New SAT won't close achievement gap for low-income, minority students

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The SAT is getting another makeover and the College Board touts the test will be easier and more accessible to all students.

Unveiled Wednesday, the standardized test will now contain more "relevant" vocabulary words, fewer math topics, an optional essay and an "evidence-based" reading and writing section. The Collage Board also promised that this test will give more minority and low-income students access to free online test prep resources and fee waivers.

But going back to a 1600-point scale, making an essay optional and more online classes available won't solve the access problems many of these students face when trying to take the test, some education experts argue.

Robert Schaffer, public-education director for FairTest, says that the new test is really not that significant for disadvantaged students.

"It doesn't assess low-income students better or more accurately," said Schaffer. "Only looking at high school grades,

a student' profile and collected work over time is the only way to make a holistic judgment based on a comprehensive assessment of a student."

Nancy Leopold also says that the SAT overhaul will only make a minor dent in the underlying issue--access.

"Research shows that this test has been demonstrated to systematically understate the abilities of low-income and minority students," said Leopold, whose Maryland-based education group, CollegeTracks, has sent about 2,300 underserved students to college in the last 10 years.

What these students truly need, explains Leopold, are educated, empathetic grown-ups who have gone through the complicated college admission process first-hand.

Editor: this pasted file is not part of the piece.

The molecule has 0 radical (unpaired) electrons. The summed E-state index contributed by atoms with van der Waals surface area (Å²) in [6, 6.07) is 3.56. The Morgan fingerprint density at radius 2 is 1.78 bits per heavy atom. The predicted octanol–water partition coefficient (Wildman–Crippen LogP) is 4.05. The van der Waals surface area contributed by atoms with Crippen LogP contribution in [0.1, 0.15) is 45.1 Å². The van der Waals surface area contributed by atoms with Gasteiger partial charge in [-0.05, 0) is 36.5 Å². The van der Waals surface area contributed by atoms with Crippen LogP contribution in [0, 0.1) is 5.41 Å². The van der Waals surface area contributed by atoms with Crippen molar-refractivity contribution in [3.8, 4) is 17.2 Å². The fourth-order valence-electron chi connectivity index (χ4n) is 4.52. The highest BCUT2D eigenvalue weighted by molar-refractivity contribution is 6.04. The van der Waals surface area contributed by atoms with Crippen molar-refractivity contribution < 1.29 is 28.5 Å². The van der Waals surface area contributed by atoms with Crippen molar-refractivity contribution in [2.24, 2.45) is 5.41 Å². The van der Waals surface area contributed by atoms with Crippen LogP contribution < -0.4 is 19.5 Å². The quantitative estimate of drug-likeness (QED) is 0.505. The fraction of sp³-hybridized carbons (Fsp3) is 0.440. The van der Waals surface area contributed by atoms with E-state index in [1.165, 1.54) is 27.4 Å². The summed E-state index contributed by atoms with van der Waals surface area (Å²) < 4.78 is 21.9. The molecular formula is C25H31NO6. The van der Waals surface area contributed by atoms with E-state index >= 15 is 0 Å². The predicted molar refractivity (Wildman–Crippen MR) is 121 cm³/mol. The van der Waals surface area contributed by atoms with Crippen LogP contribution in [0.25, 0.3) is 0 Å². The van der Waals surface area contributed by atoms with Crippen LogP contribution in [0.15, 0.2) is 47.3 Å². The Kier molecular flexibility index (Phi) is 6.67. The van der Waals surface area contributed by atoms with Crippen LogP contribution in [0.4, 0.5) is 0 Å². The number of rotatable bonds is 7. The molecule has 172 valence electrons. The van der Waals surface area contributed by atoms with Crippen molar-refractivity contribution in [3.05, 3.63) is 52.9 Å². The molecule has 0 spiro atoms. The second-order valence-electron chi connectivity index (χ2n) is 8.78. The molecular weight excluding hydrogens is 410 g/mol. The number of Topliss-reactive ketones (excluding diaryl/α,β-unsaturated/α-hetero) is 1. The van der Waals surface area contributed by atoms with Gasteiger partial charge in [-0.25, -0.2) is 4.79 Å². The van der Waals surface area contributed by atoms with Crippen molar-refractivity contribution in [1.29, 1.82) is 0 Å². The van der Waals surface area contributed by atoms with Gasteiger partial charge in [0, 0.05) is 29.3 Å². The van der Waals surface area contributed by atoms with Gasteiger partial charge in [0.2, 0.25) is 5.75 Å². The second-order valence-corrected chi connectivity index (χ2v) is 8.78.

"The critical difference between the kids we serve and other kids is that to no fault of their own, they come from families with no college-going experience and guidance counselors have hundreds of students and can't possibly spend the intense time needed to get all the details right," said Leopold.

Over 60 percent of CollegeTracks' students learned English as a second language, a demographic similar to the Los Angeles Unified School District.

The SAT and ACT are made for students very familiar with English, even math problems are embedded in English," said Leopold. "So for students who are not native speakers, they can't possibly do as well as someone with the same knowledge and skills, but who has been speaking English from birth."

And even though the vocabulary and reading sections will be more aligned with what students learn in school, Leopold and Schaffer argue that the test still will not truly measure students' college readiness.

Colleges seem to be catching on. More than 800 colleges and universities are standardized test optional, and that number keeps growing. Critics say the College Board's new SAT is a last-ditch effort to stay in the profitable college game--we just have to wait until 2016 to see.